For me it’s partly just good business sense to stretch my dollars if I can.  Handmade is a tough enough business to be financially successful in and I’d rather spend my $ on good yarn, not blow it on packaging or shipping materials if I don’t have to.  That said, I’m also not one to sacrifice quality either.  Not to mention, like my Grandma Dot, who survived the Great Depression, I’m no fan of waste.  And truly, since most of my sales are face to face sales, I have more creative gift wrapping concerns than I do shipping concerns.  So it’s easy enough for me to recycle my and my friends shipping materials.  Another reason for trying to recycle creatively as much as possible is because I simply don’t have the storage space otherwise to hang onto perfectly good items.  So I look them over and then decide if I can repurpose them or not.  And lastly, I simply enjoy the challenge.  Crochet is a true hand art that can never be done by machine.  So even my packaging is made with personal care and pride.

This is one of those rip-resistant shipping envelopes, cut up and crocheted to become a smaller, more stylish envelope! (You can see a hint of the bar code inside!)

If I run out of shipping materials to recycle though, I do go ahead and buy them.  And I do invest in tissue paper and professional business cards and labels.  Clear concise cards and logos are important I think, that is, if you wish to brand yourself and be remembered.  But when it comes to holidays, I try to up the ante and offer my customers some creative gift wrapping options.  Since I’m a crochet designer, I prefer to incorporate crochet somehow into the fun.

A recycled bubble mailer is now ready to hold a handmade item.

For finished crocheted goods, I always wrap them carefully, tie them and focus on two layers of packaging -> the gift inside as well as the outer shipping shell.  The outer shell will be abused by whatever shipping service, so I want to be sure the item inside stays safe.  But also, I want my customer to enjoy pulling their purchase out of the outer shell and opening their “care package” inside.  So I think about the presentation inside as well as out.  PDF patterns don’t get shipping attention of course, but when I carve crochet hooks, I like to wrap them in things like lacy handkerchiefs.  To me, my customers are investing in high end, heirloom quality work done by an expert in the field, so their items should be handled with class.  However they are also investing in a piece of me and my romantic yet quirky sense of the world, so there has to be an element of fun as well.  My goal is always to give someone a grin and a light-hearted memory.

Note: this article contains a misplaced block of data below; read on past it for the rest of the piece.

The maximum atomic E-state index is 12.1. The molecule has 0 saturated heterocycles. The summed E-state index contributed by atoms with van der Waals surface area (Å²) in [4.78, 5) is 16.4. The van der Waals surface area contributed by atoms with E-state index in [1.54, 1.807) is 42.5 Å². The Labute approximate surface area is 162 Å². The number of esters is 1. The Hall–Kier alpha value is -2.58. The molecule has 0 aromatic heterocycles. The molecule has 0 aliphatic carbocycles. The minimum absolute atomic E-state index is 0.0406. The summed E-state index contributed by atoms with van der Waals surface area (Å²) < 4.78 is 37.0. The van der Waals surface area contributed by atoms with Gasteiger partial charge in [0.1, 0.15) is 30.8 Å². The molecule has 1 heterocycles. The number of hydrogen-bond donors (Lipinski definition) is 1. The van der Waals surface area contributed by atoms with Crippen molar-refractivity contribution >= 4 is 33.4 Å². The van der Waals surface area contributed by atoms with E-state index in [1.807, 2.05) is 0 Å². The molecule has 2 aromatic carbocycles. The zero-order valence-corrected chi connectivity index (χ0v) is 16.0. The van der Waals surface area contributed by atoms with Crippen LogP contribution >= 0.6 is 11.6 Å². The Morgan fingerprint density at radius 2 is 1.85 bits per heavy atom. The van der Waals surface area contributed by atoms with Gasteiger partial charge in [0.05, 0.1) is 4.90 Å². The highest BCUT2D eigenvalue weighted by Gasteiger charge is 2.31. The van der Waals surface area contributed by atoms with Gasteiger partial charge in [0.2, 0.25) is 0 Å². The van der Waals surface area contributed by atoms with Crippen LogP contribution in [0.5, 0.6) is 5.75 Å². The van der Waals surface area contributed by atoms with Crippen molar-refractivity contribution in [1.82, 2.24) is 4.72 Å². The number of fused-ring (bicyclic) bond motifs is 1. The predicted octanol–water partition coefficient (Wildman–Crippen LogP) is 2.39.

I also personally feel that if you’re really into vintage and handmade as a business, then consider coming across more personal, clever and unique even in your packaging and less like trying to copy mass productions.  Let your personality through on an individual basis.  After all, what’s handmade and the season about?  Customers don’t buy handmade because it’s their only choice, so definitely keep in mind that your edge is that personal touch and that customers desire to invest in you – someone that’s real.

Oh, I do have one other little secret when it comes to my wrapping needs:  My daughter, Jack, can wrap and tie the prettiest bows like no one’s business, so I do often get her help!  😀

So what do you think?  How do you approach gift wrapping or packaging?  Share your tips with us below!

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I Made A Piano Bench! :)


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I made a piano bench for my baby grand piano today!  If you follow my blog, you know I’m also a pianist who aspires to become a piano technician someday.  I’ve already played around with fixing my antique upright.  But today I made a bench for my antique baby grand which came to me without one.  Making a bench alone doesn’t have a lot to do with piano tech work (ok it can if you are restoring), but I’m excited because it’s been needed, I love my baby and I finally found just the means for what I wanted to do.

Earlier this week I found a bench minus the seat, along with about 6 yards of beautiful turquoise velvet corduroy “braid” fabric at our local thrift store that benefits our food pantry. All those years watching Christopher Lowell’s show when the kids were little paid off! Ages ago he demonstrated how to turn a coffee table into an upholstered ottoman.  Well, someone gave me an old couch cushion this morning and I was in business!  I probably should have stopped and took pictures of each stage, but I was just so excited and into the project, I was pretty consumed once it got started.

Not too shabby! 😀

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V-Neck Variation of the Modified Railroad Choker…


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Here’s the V-Neck variation of my Modified Railroad Choker, displayed with a variety of Gothic style pendants to show its versatility.

The blue combination was put together as a birthday present for one of my daughter’s junior-high friends.  The red one is likely to end up with my steam punk costume come Halloween!  The silver one is for the Halloween store!

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Steam Punk, Corsets, and Such: Thinking on Halloween…


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Clockwork hard leather bra by BruteForceStudios

Every year I try to do something outside of the box and adventurous during the month of my birthday, striving to add something truly memorable to my stock of life adventures. My birthday is also in October – only the coolest month of the year! So my memorable pursuits naturally tend to extend into holiday festivities.